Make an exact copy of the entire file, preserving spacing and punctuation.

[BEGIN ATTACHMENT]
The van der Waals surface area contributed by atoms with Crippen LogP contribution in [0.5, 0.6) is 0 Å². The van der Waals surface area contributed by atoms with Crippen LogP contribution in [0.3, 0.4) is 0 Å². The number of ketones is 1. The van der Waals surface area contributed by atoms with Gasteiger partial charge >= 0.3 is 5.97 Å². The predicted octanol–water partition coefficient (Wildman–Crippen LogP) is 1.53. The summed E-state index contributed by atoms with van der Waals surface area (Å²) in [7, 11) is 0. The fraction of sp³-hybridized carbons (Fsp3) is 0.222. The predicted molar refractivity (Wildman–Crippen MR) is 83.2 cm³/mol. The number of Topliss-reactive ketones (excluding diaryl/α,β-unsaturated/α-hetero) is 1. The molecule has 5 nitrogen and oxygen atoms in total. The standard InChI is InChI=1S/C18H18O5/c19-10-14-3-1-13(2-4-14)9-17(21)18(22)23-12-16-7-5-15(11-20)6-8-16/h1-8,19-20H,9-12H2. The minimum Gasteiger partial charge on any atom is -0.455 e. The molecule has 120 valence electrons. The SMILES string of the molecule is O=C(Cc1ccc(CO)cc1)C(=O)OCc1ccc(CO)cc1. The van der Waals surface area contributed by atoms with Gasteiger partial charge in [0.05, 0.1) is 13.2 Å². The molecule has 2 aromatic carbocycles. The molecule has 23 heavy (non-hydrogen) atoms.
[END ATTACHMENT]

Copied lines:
The van der Waals surface area contributed by atoms with Crippen LogP contribution in [0.5, 0.6) is 0 Å². The van der Waals surface area contributed by atoms with Crippen LogP contribution in [0.3, 0.4) is 0 Å². The number of ketones is 1. The van der Waals surface area contributed by atoms with Gasteiger partial charge >= 0.3 is 5.97 Å². The predicted octanol–water partition coefficient (Wildman–Crippen LogP) is 1.53. The summed E-state index contributed by atoms with van der Waals surface area (Å²) in [7, 11) is 0. The fraction of sp³-hybridized carbons (Fsp3) is 0.222. The predicted molar refractivity (Wildman–Crippen MR) is 83.2 cm³/mol. The number of Topliss-reactive ketones (excluding diaryl/α,β-unsaturated/α-hetero) is 1. The molecule has 5 nitrogen and oxygen atoms in total. The standard InChI is InChI=1S/C18H18O5/c19-10-14-3-1-13(2-4-14)9-17(21)18(22)23-12-16-7-5-15(11-20)6-8-16/h1-8,19-20H,9-12H2. The minimum Gasteiger partial charge on any atom is -0.455 e. The molecule has 120 valence electrons. The SMILES string of the molecule is O=C(Cc1ccc(CO)cc1)C(=O)OCc1ccc(CO)cc1. The van der Waals surface area contributed by atoms with Gasteiger partial charge in [0.05, 0.1) is 13.2 Å². The molecule has 2 aromatic carbocycles. The molecule has 23 heavy (non-hydrogen) atoms.